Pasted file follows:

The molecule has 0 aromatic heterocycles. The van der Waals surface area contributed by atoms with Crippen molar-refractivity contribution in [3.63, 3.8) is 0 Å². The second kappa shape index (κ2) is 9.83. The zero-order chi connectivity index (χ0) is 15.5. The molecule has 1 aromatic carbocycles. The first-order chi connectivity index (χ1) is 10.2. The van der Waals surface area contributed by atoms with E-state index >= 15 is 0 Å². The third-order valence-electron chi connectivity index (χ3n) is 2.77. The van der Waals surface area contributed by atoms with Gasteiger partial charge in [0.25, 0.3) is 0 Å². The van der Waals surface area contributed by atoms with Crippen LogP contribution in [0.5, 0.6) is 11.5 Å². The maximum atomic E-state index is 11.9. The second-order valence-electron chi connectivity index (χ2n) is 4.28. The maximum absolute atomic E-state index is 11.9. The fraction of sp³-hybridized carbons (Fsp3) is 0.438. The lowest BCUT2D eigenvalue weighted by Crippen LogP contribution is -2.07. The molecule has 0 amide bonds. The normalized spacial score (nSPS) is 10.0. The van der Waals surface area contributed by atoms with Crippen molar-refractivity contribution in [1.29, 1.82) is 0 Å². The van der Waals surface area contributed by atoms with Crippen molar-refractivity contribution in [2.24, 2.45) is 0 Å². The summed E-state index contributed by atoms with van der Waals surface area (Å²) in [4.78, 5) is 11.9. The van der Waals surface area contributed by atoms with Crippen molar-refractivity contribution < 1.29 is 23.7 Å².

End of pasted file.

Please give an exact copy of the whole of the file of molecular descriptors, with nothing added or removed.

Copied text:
The molecule has 0 aromatic heterocycles. The van der Waals surface area contributed by atoms with Crippen molar-refractivity contribution in [3.63, 3.8) is 0 Å². The second kappa shape index (κ2) is 9.83. The zero-order chi connectivity index (χ0) is 15.5. The molecule has 1 aromatic carbocycles. The first-order chi connectivity index (χ1) is 10.2. The van der Waals surface area contributed by atoms with E-state index >= 15 is 0 Å². The third-order valence-electron chi connectivity index (χ3n) is 2.77. The van der Waals surface area contributed by atoms with Gasteiger partial charge in [0.25, 0.3) is 0 Å². The van der Waals surface area contributed by atoms with Crippen LogP contribution in [0.5, 0.6) is 11.5 Å². The maximum atomic E-state index is 11.9. The second-order valence-electron chi connectivity index (χ2n) is 4.28. The maximum absolute atomic E-state index is 11.9. The fraction of sp³-hybridized carbons (Fsp3) is 0.438. The lowest BCUT2D eigenvalue weighted by Crippen LogP contribution is -2.07. The molecule has 0 amide bonds. The normalized spacial score (nSPS) is 10.0. The van der Waals surface area contributed by atoms with Crippen molar-refractivity contribution in [1.29, 1.82) is 0 Å². The van der Waals surface area contributed by atoms with Crippen molar-refractivity contribution in [2.24, 2.45) is 0 Å². The summed E-state index contributed by atoms with van der Waals surface area (Å²) in [4.78, 5) is 11.9. The van der Waals surface area contributed by atoms with Crippen molar-refractivity contribution < 1.29 is 23.7 Å².